Business in Vancouver

Flood of lawsuits hits Canadian mining company

Lawsuits launched in lead-up to two-year anniversary of massive toxic spill

PUBLISHED : Tuesday, 16 August, 2016, 3:00pm
UPDATED : Tuesday, 16 August, 2016, 3:15pm

Businesses and First Nations are suing Imperial Metals Corp. and several other defendants over the August 2014 tailings pond dam breach that released more than 20 million cubic metres of toxic debris into the surrounding environment.

In the lead-up to the two-year anniversary of the spill, five separate lawsuits took aim at Imperial and others, including Mount Polley Mining Corp., Bethlehem Resources Corp., Knight Piésold Ltd., Amec Earth & Environmental, Amec Americas Ltd. and the BC government.

Cariboo Mountains Fishing and Outdoor Adventures Ltd. (doing business as Pyna-Tee-Ah Lodge and Fly Fishing Adventures and Ecotours-BC) and Northern Lights Lodge Ltd. filed separate notices of civil claim in BC Supreme Court on July 29, claiming the spill interrupted their businesses. First Nations plaintiffs include the Tsilhqot’in Nation, Esdilagh First Nation, the Toosey Indian Band, the Williams Lake Indian Band, the Soda Creek Indian Band and the St’at’imc Chiefs Council.

The Tsilhqot’in Nation’s lawsuit, filed in BC Supreme Court, says the spill deposited tailings along a nearly 10 kilometre stretch of Hazeltine Creek to Quesnel Lake.

“The flood waters caused by the [tailings storage facility (TSF) breach] created a debris path 150 metres wide,” the claim states. “Aquatic and terrestrial life in Hazeltine Creek and Quesnel Lake were immediately lost.”

Water samples from the lake collected after the breach showed elevated contaminant levels of copper, iron, aluminum, phosphorus and arsenic, according to the claim. The lake drains into Quesnel River and then into the Fraser River, which flows past several First Nations reserves.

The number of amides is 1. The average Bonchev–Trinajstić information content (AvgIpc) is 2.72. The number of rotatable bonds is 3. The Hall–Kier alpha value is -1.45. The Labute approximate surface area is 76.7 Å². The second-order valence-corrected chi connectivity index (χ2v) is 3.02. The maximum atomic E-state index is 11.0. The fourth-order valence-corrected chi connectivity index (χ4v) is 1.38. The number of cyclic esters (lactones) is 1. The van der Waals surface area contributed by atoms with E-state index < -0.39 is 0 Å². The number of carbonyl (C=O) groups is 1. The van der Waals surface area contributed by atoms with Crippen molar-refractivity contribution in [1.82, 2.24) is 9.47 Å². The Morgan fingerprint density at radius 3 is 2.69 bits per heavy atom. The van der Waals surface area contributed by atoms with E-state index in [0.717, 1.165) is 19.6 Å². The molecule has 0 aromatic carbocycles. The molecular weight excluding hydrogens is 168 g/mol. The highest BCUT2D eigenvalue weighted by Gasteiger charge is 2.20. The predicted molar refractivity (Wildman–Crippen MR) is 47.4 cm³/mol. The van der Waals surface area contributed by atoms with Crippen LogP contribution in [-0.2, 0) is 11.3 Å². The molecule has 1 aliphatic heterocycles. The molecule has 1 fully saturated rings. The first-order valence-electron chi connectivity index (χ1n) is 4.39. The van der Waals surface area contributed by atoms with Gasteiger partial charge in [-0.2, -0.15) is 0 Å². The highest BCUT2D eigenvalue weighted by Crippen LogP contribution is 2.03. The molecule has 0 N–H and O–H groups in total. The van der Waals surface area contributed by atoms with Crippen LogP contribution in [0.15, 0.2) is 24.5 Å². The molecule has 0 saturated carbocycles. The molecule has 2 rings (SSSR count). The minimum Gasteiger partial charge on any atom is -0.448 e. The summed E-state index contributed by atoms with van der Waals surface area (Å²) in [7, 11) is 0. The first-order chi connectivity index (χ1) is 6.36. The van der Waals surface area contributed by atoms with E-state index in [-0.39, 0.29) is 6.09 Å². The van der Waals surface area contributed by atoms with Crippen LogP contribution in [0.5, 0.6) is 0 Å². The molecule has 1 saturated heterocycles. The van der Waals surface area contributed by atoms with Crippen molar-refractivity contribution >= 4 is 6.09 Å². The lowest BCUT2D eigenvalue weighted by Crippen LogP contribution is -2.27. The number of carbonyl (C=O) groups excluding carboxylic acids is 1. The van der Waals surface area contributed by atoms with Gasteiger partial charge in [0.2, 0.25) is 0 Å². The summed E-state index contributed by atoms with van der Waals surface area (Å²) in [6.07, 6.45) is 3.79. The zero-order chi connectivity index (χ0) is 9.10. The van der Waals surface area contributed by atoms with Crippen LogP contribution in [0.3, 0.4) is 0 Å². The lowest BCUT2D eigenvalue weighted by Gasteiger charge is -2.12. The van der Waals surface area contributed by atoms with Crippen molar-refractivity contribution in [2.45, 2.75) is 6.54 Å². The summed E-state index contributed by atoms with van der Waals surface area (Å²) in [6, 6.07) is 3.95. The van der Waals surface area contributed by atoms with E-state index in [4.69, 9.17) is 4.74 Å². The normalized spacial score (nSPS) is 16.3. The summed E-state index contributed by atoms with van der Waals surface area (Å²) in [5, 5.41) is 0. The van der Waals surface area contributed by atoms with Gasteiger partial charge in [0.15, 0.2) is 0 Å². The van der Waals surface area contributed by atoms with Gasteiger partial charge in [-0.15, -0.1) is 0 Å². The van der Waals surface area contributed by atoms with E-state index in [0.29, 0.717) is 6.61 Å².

“The TSF breach occurred the day before the commencement of the 2014 Fraser River sockeye fishery,” the claim states.

The dam failure was caused by a weak layer of soil under an embankment that gave way that defendants allegedly failed to detect when designing and building the facility. The possibility of a breach was allegedly known as far back as 1995, and the issue of the subsurface conditions below the facility had been raised a few times in the years leading up to the spill.

“The interference with fishing caused by the TSF breach had and continues to have significant additional negative effects on the members of the Tsilhqot’in Nation, including interference with important cultural, social and spiritual activities,” the claim states. “There was, and continues to be, significant emotional stress experienced by Tsilhqot’in fishers and the broader Tsilqot’in community ... Other negative impacts from the TSF breach experienced by the Tsilqot’in Nation include increased competition for fish and resulting increased tension in certain communities, increased administrative burdens, increased burdens on other resources, and decreased or discontinued traditional land use activities.”

The plaintiffs seek unspecified damages for breach of Aboriginal rights and title, negligence, nuisance, loss of fishing income and business interruption.

The allegations have not been tested or proven in court and the defendants had not filed responses to the claims by press time.